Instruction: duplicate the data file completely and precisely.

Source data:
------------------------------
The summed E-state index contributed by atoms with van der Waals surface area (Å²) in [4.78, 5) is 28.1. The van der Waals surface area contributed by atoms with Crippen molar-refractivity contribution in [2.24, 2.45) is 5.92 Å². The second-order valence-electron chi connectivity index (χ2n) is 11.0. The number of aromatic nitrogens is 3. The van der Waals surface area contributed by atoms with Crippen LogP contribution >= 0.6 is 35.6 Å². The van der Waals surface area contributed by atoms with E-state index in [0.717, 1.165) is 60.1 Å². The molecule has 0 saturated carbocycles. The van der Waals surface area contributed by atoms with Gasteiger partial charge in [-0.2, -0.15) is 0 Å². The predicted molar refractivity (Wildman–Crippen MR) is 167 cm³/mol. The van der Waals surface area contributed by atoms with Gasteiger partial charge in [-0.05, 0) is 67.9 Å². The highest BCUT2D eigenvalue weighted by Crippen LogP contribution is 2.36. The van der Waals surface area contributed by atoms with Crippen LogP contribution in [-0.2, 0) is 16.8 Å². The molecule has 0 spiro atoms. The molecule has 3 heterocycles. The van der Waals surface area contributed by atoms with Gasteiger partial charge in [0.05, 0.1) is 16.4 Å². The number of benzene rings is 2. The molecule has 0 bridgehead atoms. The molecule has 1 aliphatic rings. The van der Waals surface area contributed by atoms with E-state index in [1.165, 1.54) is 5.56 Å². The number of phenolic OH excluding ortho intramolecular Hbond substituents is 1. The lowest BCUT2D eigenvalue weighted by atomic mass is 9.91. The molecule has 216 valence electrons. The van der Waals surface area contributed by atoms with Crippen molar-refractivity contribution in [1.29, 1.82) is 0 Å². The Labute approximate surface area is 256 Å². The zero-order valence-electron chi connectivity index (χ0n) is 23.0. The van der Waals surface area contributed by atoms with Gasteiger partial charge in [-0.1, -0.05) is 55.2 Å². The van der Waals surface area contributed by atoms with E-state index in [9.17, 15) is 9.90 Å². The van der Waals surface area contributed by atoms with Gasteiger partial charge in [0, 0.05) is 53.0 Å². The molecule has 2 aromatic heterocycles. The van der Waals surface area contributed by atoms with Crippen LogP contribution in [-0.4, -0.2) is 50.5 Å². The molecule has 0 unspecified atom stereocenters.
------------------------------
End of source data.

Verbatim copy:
The summed E-state index contributed by atoms with van der Waals surface area (Å²) in [4.78, 5) is 28.1. The van der Waals surface area contributed by atoms with Crippen molar-refractivity contribution in [2.24, 2.45) is 5.92 Å². The second-order valence-electron chi connectivity index (χ2n) is 11.0. The number of aromatic nitrogens is 3. The van der Waals surface area contributed by atoms with Crippen LogP contribution >= 0.6 is 35.6 Å². The van der Waals surface area contributed by atoms with E-state index in [0.717, 1.165) is 60.1 Å². The molecule has 0 saturated carbocycles. The van der Waals surface area contributed by atoms with Gasteiger partial charge in [-0.2, -0.15) is 0 Å². The predicted molar refractivity (Wildman–Crippen MR) is 167 cm³/mol. The van der Waals surface area contributed by atoms with Gasteiger partial charge in [-0.05, 0) is 67.9 Å². The highest BCUT2D eigenvalue weighted by Crippen LogP contribution is 2.36. The van der Waals surface area contributed by atoms with Crippen LogP contribution in [-0.2, 0) is 16.8 Å². The molecule has 0 spiro atoms. The molecule has 3 heterocycles. The van der Waals surface area contributed by atoms with Gasteiger partial charge in [0.05, 0.1) is 16.4 Å². The number of benzene rings is 2. The molecule has 0 bridgehead atoms. The molecule has 1 aliphatic rings. The van der Waals surface area contributed by atoms with E-state index in [1.165, 1.54) is 5.56 Å². The number of phenolic OH excluding ortho intramolecular Hbond substituents is 1. The lowest BCUT2D eigenvalue weighted by atomic mass is 9.91. The molecule has 216 valence electrons. The van der Waals surface area contributed by atoms with Crippen molar-refractivity contribution in [1.29, 1.82) is 0 Å². The Labute approximate surface area is 256 Å². The zero-order valence-electron chi connectivity index (χ0n) is 23.0. The van der Waals surface area contributed by atoms with Gasteiger partial charge in [-0.1, -0.05) is 55.2 Å². The van der Waals surface area contributed by atoms with E-state index in [9.17, 15) is 9.90 Å². The van der Waals surface area contributed by atoms with Gasteiger partial charge in [0, 0.05) is 53.0 Å². The molecule has 2 aromatic heterocycles. The van der Waals surface area contributed by atoms with Crippen LogP contribution in [-0.4, -0.2) is 50.5 Å². The molecule has 0 unspecified atom stereocenters.